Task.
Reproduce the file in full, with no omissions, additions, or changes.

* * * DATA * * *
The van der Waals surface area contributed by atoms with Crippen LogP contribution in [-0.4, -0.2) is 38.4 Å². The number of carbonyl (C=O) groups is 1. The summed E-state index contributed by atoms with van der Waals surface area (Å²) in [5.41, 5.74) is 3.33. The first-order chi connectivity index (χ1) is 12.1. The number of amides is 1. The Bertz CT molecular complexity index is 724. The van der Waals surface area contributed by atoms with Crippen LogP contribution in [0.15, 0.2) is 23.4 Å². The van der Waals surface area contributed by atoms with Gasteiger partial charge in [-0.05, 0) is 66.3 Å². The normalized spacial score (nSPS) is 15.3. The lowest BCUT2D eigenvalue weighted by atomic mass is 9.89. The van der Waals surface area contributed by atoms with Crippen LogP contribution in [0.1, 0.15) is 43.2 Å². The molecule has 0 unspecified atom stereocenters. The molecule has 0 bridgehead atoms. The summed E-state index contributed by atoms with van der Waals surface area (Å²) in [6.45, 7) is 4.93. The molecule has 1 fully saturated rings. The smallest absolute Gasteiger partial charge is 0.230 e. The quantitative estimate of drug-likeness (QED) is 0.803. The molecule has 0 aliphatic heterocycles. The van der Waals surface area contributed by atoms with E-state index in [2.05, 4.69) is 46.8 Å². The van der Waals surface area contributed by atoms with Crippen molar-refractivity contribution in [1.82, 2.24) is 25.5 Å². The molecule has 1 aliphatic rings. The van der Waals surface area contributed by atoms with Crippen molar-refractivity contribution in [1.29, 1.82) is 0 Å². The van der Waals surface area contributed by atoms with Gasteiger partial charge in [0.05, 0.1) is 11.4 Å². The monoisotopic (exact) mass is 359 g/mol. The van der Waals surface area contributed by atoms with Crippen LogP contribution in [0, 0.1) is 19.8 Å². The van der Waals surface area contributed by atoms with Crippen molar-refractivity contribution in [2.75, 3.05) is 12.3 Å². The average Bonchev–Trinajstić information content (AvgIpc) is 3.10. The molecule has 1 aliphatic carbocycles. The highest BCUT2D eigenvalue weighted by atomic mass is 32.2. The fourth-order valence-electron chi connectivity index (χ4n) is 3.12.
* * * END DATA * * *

The van der Waals surface area contributed by atoms with Crippen LogP contribution in [-0.4, -0.2) is 38.4 Å². The number of carbonyl (C=O) groups is 1. The summed E-state index contributed by atoms with van der Waals surface area (Å²) in [5.41, 5.74) is 3.33. The first-order chi connectivity index (χ1) is 12.1. The number of amides is 1. The Bertz CT molecular complexity index is 724. The van der Waals surface area contributed by atoms with Crippen LogP contribution in [0.15, 0.2) is 23.4 Å². The van der Waals surface area contributed by atoms with Gasteiger partial charge in [-0.05, 0) is 66.3 Å². The normalized spacial score (nSPS) is 15.3. The lowest BCUT2D eigenvalue weighted by atomic mass is 9.89. The van der Waals surface area contributed by atoms with Crippen LogP contribution in [0.1, 0.15) is 43.2 Å². The molecule has 0 unspecified atom stereocenters. The molecule has 0 bridgehead atoms. The summed E-state index contributed by atoms with van der Waals surface area (Å²) in [6.45, 7) is 4.93. The molecule has 1 fully saturated rings. The smallest absolute Gasteiger partial charge is 0.230 e. The quantitative estimate of drug-likeness (QED) is 0.803. The molecule has 0 aliphatic heterocycles. The van der Waals surface area contributed by atoms with E-state index in [2.05, 4.69) is 46.8 Å². The van der Waals surface area contributed by atoms with Crippen molar-refractivity contribution in [1.82, 2.24) is 25.5 Å². The molecule has 1 aliphatic rings. The van der Waals surface area contributed by atoms with Crippen molar-refractivity contribution in [1.29, 1.82) is 0 Å². The van der Waals surface area contributed by atoms with Gasteiger partial charge in [0.05, 0.1) is 11.4 Å². The monoisotopic (exact) mass is 359 g/mol. The van der Waals surface area contributed by atoms with Crippen LogP contribution in [0, 0.1) is 19.8 Å². The van der Waals surface area contributed by atoms with Crippen molar-refractivity contribution in [2.75, 3.05) is 12.3 Å². The average Bonchev–Trinajstić information content (AvgIpc) is 3.10. The molecule has 1 aliphatic carbocycles. The highest BCUT2D eigenvalue weighted by atomic mass is 32.2. The fourth-order valence-electron chi connectivity index (χ4n) is 3.12.